Before I go on to write about a visit to Salisbury city, following the morning at Stonehenge; I’d like to share with you a new challenge that Anna and I have begun, as we look to bag every accessible trig in the county of Somerset.
Our first walk – a mere fifteen-miles long – took us from Nyland near Cheddar, all the way to the heights of Glastonbury Tor.
It’s already been a fortnight since I left North Somerset for a weekend up in the Peak District. I’m not sure exactly where the time has gone but I’m keen and due to write about the most significant walk from the weekend away.
This is a walk that begins in an area known as Dovedale, heads north up towards Wolfscote Hill and then back down through the Dales to finish. If you’re interested in the exact route, please click here.
While I was down in Dorset last month, I had an opportunity to try out a new map holder I had purchased, which would offered both resistance to rainfall and a means of storing a folded Ordnance Survey map.
Over the weekend, I managed to achieve two complete walks. While my blog may have appeared slightly dry and light in regular content lately, the recurrence of spring is luring me back in to a regular routine of walking.
Today, I’ll write about Saturday’s walk and, in another post, I’ll tell you about Sunday’s.
At the end of Part 1, I’d reached Ringstead Bay, at which point I decided to stop and finish off my lunch before negotiating an inland return route and hopefully getting to cross some hills. The temptation to trek back along the same line of the Jurassic Coast was great (in spite of those cliffs) but as someone who spends most weekends climbing mounds much closer to home, I wanted to discover what this patch of Dorset had to offer.
A walk along the River Yeo in North Somerset has been on the cards for as long as I’ve lived in Wrington. It quite literally is on my doorstep! After four-months of gazing up at the overcast skies, I decided, two-weeks ago, that I would set out and see it all for myself.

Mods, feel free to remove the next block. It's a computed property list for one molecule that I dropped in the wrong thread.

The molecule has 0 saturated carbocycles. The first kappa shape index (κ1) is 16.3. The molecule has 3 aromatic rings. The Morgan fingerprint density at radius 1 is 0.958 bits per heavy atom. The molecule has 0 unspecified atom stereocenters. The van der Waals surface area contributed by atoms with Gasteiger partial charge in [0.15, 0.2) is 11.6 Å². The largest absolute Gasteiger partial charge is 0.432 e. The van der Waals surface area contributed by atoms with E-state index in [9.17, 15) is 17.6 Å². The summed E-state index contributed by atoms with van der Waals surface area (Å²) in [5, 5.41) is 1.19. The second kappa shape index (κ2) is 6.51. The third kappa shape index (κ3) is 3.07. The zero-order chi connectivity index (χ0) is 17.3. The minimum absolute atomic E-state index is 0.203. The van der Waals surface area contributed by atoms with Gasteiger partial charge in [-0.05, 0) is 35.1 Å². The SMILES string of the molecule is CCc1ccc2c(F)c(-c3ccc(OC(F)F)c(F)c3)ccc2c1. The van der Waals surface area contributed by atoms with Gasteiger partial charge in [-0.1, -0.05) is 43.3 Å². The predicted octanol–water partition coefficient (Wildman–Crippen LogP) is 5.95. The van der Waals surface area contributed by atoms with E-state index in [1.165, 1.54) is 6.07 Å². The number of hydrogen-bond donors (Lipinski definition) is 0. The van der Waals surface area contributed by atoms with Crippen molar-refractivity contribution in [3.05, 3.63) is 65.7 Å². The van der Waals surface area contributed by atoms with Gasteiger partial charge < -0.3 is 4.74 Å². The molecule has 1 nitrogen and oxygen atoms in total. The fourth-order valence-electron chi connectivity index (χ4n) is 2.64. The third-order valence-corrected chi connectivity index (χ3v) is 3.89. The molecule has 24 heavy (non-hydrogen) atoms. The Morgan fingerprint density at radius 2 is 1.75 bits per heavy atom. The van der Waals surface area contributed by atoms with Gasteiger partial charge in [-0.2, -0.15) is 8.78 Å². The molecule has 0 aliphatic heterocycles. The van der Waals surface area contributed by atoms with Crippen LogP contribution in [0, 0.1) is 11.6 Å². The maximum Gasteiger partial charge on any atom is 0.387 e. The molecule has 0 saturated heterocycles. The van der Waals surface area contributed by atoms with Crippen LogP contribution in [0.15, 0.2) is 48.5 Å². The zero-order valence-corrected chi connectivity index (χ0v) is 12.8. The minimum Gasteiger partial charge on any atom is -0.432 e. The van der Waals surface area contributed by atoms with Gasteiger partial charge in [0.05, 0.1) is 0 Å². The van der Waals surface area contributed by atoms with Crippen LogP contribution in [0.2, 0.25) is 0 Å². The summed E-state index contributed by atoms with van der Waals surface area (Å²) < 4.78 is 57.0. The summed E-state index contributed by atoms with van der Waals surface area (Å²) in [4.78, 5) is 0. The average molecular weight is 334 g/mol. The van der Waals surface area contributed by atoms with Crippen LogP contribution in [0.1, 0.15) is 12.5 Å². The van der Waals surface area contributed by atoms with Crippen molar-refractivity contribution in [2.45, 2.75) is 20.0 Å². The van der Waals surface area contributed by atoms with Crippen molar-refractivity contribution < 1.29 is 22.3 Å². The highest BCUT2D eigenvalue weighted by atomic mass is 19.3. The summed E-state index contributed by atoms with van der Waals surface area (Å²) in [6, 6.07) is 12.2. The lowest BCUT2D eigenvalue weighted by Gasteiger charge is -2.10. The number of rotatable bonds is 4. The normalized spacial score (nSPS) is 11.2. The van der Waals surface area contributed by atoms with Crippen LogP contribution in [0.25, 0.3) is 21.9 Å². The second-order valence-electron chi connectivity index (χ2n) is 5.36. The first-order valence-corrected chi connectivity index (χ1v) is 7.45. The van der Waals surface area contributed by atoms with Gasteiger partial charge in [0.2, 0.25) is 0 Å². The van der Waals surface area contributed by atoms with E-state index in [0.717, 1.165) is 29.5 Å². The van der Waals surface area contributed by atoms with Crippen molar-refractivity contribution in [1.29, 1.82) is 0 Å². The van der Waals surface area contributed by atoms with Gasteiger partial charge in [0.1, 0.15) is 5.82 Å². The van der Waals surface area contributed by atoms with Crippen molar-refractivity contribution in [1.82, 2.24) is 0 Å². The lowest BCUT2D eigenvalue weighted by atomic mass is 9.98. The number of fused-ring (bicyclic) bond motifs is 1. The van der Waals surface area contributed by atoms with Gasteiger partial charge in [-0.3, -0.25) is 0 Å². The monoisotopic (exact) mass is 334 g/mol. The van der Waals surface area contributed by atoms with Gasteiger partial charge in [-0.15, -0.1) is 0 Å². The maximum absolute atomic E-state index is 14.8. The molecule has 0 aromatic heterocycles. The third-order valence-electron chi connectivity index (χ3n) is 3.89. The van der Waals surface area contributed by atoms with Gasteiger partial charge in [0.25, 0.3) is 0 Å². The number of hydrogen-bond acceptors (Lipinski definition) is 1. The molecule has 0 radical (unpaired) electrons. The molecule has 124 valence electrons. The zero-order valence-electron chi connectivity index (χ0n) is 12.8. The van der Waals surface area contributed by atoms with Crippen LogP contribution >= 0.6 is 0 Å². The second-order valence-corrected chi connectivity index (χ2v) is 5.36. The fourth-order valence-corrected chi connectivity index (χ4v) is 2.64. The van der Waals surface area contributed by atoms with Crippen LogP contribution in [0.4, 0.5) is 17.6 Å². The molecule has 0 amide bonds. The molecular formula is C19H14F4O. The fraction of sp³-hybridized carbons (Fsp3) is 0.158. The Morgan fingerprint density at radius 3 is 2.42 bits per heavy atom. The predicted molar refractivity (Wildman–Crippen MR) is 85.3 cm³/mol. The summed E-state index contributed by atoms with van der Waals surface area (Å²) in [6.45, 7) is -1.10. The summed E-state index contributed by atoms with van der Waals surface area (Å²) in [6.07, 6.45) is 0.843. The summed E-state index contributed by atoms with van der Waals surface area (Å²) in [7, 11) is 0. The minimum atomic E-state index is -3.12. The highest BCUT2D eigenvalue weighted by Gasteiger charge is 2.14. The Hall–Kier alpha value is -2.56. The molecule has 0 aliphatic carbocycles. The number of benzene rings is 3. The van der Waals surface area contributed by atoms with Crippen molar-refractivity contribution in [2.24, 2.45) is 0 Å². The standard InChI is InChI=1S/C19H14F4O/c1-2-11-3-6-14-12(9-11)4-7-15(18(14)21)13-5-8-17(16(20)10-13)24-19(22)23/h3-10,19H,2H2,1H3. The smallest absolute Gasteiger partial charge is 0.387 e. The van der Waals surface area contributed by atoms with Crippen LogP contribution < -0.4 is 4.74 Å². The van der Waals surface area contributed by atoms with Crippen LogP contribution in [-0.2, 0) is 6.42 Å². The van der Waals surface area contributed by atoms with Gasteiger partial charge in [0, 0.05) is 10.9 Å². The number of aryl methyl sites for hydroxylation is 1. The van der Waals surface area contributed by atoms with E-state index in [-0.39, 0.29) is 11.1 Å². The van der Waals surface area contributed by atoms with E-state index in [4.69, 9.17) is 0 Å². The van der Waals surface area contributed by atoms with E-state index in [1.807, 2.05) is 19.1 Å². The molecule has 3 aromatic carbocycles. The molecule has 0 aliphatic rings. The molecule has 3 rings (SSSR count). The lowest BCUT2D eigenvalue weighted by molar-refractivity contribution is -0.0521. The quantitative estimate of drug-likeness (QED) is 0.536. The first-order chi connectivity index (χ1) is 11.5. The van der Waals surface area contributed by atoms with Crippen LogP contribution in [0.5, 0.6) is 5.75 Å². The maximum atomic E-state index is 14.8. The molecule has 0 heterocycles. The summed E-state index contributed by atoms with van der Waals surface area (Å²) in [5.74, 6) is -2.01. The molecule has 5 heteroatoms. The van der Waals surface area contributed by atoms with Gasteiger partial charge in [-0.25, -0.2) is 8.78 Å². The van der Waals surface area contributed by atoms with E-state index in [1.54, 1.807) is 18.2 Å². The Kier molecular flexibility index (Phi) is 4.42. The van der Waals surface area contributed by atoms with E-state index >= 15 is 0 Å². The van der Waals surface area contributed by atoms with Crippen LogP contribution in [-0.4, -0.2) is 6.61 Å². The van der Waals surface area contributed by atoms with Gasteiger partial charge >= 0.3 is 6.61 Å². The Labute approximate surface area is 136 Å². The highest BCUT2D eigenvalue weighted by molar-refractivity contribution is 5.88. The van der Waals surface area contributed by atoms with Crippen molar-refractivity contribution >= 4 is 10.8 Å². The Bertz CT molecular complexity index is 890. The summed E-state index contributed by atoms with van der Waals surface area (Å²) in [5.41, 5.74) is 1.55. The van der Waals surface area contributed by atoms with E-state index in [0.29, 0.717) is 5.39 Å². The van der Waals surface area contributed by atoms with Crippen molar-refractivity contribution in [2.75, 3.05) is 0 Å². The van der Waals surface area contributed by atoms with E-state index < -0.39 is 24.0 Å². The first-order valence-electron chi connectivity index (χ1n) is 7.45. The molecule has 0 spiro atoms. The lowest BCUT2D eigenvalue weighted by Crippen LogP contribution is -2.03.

This is a walk that begins in my current village of Wrington but sets off to explore much of the perhaps lesser-known local area.
It’s been a fortnight since I did this walk and I’ve just noticed in my Flickr photo set that I implied it included a visit to ‘Prison’ and not to a small village near Marksbury, just west of the city of Bath! All is amended correctly now. But my intention for this Sunday was to join the walking group and to venture up to Pen Y Fan on the Brecon Beacons. I was late leaving the house, I got caught by the road works and everyone had gone by the time I arrived at the meeting point. I didn’t fancy driving 70 miles each way on my own (not to mention paying £12 for my van to cross the toll bridge) so I decided to head straight home and to collect the map of a 6.5 mile route I’d printed off a few weeks earlier.
Last weekend, it seemed pretty clear that the summer of 2013 was behind us and with more grey clouds in the sky as I write this, it does seem as though the next summer is still very far away (even though we are still welcoming the mild temperatures). The fear of more rain and another soaking almost forced me to stay indoors on Saturday. I’d been wanting to get out in preparation for the big walk tomorrow… I needed to keep it going, if only for half-a-dozen miles. I also wanted to keep it local and to within the boundaries of my OS map collection and so, I decided to go on a walk up to Nyland Hill in Somerset.
This route comes direct from Walk West 3, with thanks again to the author Geoff Mullett.